Gospel of Matthew

The Question about Fasting

14 Then the disciples of John came to him, saying, “Why do we and the Pharisees fast often, but your disciples do not fast?” 15 And Jesus said to them, “The wedding guests cannot mourn as long as the bridegroom is with them, can they? The days will come when the bridegroom is taken away from them, and then they will fast.

William Barclay

  • The bridegroom and the wedding guests –>  A Jewish wedding was a time of special festivity. The unique feature of it was that the couple who were married did not go away for a honeymoon; they spent their honeymoon at home. For a week after the wedding open house was kept; the bride and bridegroom were treated as, and even addressed as, king and queen. And during that week their closest friends shared all the joy and all the festivities with them; these closest friends were called the children of the bridechamber. On such an occasion there came into the lives of poor and simple people a joy, a rejoicing, a festivity, a plenty, that might come only once in a lifetime. So Jesus compares himself to the bridegroom and his disciples to the bridegroom’s closest friends. How could a company like that be sad and grim? This was no time for fasting, but for the rejoicing of a lifetime. There are great things in this passage. (1) Tells us that to be with Jesus is a thing of joy, (2) tells us that no joy lasts forever here on earth, (3) challenges us to face the question: “Are you ready for both–the Christian joy and the Christian cross?”, (4) shows the courage of Jesus  who knows what God’s way costs, and who yet goes on.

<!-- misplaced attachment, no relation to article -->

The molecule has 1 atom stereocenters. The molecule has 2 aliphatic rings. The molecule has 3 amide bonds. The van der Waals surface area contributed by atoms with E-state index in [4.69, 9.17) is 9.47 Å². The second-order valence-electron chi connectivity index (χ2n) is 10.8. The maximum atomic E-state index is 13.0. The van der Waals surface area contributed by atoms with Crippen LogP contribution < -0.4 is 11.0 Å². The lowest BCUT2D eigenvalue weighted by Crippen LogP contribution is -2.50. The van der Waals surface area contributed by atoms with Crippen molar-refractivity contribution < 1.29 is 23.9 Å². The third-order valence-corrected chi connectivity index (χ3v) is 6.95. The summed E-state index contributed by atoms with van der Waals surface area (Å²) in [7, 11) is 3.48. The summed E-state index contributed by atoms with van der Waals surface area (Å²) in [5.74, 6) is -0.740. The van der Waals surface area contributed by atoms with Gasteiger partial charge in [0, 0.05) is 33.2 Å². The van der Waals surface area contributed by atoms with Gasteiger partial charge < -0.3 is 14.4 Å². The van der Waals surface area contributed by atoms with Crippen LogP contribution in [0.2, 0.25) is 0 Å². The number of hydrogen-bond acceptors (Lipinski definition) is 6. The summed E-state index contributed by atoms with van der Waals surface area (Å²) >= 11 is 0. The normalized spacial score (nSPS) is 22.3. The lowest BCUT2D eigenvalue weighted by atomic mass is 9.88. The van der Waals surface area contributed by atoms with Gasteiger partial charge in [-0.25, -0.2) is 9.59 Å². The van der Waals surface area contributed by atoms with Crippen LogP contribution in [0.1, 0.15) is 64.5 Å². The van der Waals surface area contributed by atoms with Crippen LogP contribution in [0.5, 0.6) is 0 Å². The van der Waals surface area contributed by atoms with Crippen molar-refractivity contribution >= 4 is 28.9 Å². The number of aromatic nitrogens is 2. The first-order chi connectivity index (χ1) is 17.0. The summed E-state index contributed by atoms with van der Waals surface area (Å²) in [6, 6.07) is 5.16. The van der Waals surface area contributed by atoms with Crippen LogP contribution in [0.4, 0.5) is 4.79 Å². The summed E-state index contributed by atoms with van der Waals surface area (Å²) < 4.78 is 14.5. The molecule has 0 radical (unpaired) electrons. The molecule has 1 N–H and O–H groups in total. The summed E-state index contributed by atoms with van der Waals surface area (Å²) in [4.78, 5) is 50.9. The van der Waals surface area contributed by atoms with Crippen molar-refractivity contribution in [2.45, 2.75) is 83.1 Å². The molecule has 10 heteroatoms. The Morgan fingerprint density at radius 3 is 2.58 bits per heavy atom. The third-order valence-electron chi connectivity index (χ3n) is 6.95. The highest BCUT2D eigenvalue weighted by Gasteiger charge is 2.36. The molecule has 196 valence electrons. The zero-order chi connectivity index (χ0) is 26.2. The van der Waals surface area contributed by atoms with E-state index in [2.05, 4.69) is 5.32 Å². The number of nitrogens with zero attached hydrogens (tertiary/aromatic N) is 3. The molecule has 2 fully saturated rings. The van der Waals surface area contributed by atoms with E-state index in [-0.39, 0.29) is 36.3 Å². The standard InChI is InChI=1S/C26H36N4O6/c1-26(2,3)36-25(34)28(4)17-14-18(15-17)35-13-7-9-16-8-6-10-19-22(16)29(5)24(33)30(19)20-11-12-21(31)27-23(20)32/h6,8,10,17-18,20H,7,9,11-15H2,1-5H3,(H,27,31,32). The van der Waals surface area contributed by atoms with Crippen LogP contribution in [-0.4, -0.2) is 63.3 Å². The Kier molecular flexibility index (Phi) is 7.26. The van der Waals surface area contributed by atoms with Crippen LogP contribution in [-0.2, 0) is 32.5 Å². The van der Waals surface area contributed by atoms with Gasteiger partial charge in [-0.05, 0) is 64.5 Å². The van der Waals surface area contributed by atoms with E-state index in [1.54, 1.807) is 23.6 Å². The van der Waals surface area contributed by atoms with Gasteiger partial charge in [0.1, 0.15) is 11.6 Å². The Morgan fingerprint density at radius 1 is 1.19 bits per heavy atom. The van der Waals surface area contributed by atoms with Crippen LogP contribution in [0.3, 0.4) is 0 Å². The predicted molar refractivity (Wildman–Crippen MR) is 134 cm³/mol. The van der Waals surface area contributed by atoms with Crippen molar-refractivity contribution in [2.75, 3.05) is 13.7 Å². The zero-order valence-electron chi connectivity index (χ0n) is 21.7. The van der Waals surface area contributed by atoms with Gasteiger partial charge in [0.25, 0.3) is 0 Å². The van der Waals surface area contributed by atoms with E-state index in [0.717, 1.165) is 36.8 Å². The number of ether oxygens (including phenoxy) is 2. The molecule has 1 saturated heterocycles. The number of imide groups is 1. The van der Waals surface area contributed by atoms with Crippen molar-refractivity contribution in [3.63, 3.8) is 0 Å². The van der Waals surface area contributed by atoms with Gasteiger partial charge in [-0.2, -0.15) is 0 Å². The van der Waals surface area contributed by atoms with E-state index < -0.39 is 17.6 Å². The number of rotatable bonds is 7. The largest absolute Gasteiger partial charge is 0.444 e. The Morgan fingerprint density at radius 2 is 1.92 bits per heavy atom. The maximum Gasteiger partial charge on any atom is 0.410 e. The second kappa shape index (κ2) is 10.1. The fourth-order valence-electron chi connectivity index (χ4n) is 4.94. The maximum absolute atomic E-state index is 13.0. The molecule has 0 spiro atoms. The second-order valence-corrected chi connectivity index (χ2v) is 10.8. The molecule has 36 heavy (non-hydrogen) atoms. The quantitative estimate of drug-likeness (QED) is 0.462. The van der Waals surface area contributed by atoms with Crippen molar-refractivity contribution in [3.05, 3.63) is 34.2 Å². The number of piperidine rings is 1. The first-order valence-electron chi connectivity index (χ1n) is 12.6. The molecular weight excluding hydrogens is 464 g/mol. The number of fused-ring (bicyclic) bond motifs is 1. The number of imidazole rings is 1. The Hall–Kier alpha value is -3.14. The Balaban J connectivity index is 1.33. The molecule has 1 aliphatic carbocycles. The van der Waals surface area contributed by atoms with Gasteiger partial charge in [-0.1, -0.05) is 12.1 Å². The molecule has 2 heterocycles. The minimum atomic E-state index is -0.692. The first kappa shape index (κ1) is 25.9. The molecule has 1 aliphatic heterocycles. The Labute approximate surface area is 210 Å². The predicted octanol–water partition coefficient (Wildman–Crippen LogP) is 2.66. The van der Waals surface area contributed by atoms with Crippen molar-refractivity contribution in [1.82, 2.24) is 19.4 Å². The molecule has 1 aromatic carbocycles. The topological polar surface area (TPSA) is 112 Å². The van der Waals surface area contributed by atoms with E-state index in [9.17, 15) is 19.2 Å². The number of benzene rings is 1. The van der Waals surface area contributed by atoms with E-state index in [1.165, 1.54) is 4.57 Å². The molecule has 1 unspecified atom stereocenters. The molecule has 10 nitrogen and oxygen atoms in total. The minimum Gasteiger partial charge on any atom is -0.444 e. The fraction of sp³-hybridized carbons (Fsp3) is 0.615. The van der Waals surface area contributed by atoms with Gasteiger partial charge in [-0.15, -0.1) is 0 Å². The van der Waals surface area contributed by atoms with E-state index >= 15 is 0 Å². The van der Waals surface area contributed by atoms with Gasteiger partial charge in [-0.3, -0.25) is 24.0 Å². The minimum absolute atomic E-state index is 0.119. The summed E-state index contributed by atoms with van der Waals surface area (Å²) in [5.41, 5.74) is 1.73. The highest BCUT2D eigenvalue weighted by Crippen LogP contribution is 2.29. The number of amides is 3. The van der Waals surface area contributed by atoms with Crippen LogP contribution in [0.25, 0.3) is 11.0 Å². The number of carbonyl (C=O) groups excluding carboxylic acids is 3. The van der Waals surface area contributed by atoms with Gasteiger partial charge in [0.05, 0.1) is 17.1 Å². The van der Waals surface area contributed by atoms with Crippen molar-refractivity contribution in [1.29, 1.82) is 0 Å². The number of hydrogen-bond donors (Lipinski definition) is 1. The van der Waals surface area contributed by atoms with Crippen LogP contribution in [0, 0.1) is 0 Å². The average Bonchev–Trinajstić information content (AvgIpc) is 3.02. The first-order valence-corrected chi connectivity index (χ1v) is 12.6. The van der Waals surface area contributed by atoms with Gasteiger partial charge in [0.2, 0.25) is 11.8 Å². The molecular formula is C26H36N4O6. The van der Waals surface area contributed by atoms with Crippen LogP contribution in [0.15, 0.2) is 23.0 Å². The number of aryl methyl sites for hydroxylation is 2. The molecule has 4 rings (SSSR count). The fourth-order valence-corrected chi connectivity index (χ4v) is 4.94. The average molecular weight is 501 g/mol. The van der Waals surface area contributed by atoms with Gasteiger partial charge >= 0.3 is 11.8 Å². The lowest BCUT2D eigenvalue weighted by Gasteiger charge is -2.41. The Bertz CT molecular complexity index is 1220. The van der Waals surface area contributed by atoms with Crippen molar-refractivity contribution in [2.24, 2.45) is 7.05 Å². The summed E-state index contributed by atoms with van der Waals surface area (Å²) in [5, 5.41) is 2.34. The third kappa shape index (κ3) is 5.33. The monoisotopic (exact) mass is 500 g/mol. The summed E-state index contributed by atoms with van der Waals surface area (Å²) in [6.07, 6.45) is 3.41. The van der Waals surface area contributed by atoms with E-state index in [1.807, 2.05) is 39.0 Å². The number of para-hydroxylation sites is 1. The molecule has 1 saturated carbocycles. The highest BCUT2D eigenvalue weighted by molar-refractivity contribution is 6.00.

• In Jewish fasting there were really three main ideas in the minds of men:
    • (1) Fasting was a deliberate attempt to draw the attention of God to the person who fasted.
    • (2) Fasting was a deliberate attempt to prove that penitence was real.
    • (3) A great deal of fasting was vicarious.
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